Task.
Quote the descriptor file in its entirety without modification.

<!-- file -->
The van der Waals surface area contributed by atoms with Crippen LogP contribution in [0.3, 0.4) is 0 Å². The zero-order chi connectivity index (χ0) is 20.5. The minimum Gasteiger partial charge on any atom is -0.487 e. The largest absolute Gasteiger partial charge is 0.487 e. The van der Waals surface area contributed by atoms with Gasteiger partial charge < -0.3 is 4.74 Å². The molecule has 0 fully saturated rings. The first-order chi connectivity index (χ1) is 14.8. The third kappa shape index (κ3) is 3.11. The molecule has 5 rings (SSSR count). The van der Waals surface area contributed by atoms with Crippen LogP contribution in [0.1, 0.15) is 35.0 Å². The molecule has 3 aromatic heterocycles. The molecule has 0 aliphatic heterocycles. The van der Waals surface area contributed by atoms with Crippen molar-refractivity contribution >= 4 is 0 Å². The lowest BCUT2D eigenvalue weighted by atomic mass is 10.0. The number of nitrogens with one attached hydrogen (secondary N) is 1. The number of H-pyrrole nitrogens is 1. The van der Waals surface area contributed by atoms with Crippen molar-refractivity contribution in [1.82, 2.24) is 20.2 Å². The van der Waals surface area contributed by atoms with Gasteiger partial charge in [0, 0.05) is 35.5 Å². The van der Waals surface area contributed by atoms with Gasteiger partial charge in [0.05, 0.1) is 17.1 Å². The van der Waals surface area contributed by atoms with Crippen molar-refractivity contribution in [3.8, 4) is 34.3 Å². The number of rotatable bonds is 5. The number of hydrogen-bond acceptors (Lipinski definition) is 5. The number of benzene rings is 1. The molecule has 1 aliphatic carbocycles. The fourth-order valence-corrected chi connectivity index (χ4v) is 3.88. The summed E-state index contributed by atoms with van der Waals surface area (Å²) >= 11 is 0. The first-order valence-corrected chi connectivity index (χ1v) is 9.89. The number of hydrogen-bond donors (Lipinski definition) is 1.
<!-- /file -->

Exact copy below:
The van der Waals surface area contributed by atoms with Crippen LogP contribution in [0.3, 0.4) is 0 Å². The zero-order chi connectivity index (χ0) is 20.5. The minimum Gasteiger partial charge on any atom is -0.487 e. The largest absolute Gasteiger partial charge is 0.487 e. The van der Waals surface area contributed by atoms with Gasteiger partial charge < -0.3 is 4.74 Å². The molecule has 0 fully saturated rings. The first-order chi connectivity index (χ1) is 14.8. The third kappa shape index (κ3) is 3.11. The molecule has 5 rings (SSSR count). The van der Waals surface area contributed by atoms with Crippen LogP contribution in [0.1, 0.15) is 35.0 Å². The molecule has 3 aromatic heterocycles. The molecule has 0 aliphatic heterocycles. The van der Waals surface area contributed by atoms with Crippen molar-refractivity contribution >= 4 is 0 Å². The lowest BCUT2D eigenvalue weighted by atomic mass is 10.0. The number of nitrogens with one attached hydrogen (secondary N) is 1. The number of H-pyrrole nitrogens is 1. The van der Waals surface area contributed by atoms with Crippen molar-refractivity contribution in [1.82, 2.24) is 20.2 Å². The van der Waals surface area contributed by atoms with Gasteiger partial charge in [0, 0.05) is 35.5 Å². The van der Waals surface area contributed by atoms with Gasteiger partial charge in [0.05, 0.1) is 17.1 Å². The van der Waals surface area contributed by atoms with Crippen molar-refractivity contribution in [3.8, 4) is 34.3 Å². The number of rotatable bonds is 5. The number of hydrogen-bond acceptors (Lipinski definition) is 5. The number of benzene rings is 1. The molecule has 1 aliphatic carbocycles. The fourth-order valence-corrected chi connectivity index (χ4v) is 3.88. The summed E-state index contributed by atoms with van der Waals surface area (Å²) >= 11 is 0. The first-order valence-corrected chi connectivity index (χ1v) is 9.89. The number of hydrogen-bond donors (Lipinski definition) is 1.